Roxanne Conlin’s campaign for U.S. Senate released partial fundraising numbers today, and they are impressive:
Total cash raised (Nov. 2 – Dec. 31):
Cash on hand:
Total individual donors: 1,649 (1,395 Iowans/85% Iowans)
Online supporters signed up: Over 31,000
Donations $100 and under: 1,332
Donations $250 and under: 1,433
All of Conlin’s campaign contributions came from individual supporters, because she has pledged not to accept contributions from federal lobbyists or PACs. (I wouldn’t have advised her to take that stance, because there are PACs and lobbyists fighting for good things as well as those working against the public interest.) In any event, she has shown that she can raise enough money to staff and run a statewide campaign. Conlin is about a third of the way through a 99-county tour she began earlier this month.
I haven’t seen year-end fundraising numbers from Senator Chuck Grassley yet. At the end of the third quarter of 2009, he had more than $4.4 million cash on hand, so clearly he will still be way ahead in the money race. During the third quarter, when Grassley played a high-profile role in health care reform negotiations, he raised $864,622 total, of which $364,295 came from political action committees.
In other words, Conlin raised more from individual donors in two months than Grassley raised from individuals during the third quarter. That’s a strong pace, and it suggests a lot of Iowans are motivated to take the fight to Grassley. Conlin has already raised nearly five times as much as Democrat Art Small spent during his entire 2004 campaign against Iowa’s senior senator.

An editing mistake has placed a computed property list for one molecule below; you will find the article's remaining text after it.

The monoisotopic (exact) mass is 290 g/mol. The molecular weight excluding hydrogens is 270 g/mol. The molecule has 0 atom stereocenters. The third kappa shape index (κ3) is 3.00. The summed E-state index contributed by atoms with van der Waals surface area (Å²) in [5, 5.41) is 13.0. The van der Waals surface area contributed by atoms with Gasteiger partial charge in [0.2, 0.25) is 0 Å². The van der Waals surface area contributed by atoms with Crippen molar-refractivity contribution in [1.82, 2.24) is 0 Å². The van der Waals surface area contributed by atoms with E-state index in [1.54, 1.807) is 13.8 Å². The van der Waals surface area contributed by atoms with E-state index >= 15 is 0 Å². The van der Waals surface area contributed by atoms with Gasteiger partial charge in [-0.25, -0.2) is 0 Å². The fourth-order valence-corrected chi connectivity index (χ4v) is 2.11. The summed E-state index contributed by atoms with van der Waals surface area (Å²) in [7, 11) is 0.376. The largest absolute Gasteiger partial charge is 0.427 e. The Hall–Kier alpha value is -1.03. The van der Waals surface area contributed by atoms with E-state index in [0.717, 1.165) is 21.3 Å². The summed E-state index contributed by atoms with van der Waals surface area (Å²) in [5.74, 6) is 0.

I don’t have new fundraising numbers from the other Democrats running against Grassley. Bob Krause raised $7,430 during the third quarter, ending with $3,493 on hand. Tom Fiegen raised $3,781 during the third quarter, ending with $519 on hand. I like many of the statements I’ve heard from Krause and Fiegen, but they have yet to show that they will be able to run a statewide campaign, and therefore appear to be extreme underdogs leading up to the Democratic primary in June. Neither Krause nor Fiegen seems likely to drop out of this race, however. On the contrary, Fiegen called on Conlin to quit the race last month, saying Republican attacks on her would divert attention from Grassley and the “needs of working families.” Yesterday Krause criticized one of Conlin’s tax credit proposals.
Grassley will be very tough to beat. His approval rating has fallen but is still above 50 percent, and he has set a goal of raising $9 million for this race. Even if Democrats don’t manage to defeat Grassley, giving him a spirited challenge is well worth the effort. Driving up turnout among Democrats whom Grassley has alienated can only help our candidates down-ticket.
UPDATE: Rasmussen conducted a one-day poll of this race on January 26. Grassley leads Conlin 59 to 31, Krause 59 to 26 and Fiegen 61 to 25 (margin of error 4.5 percent).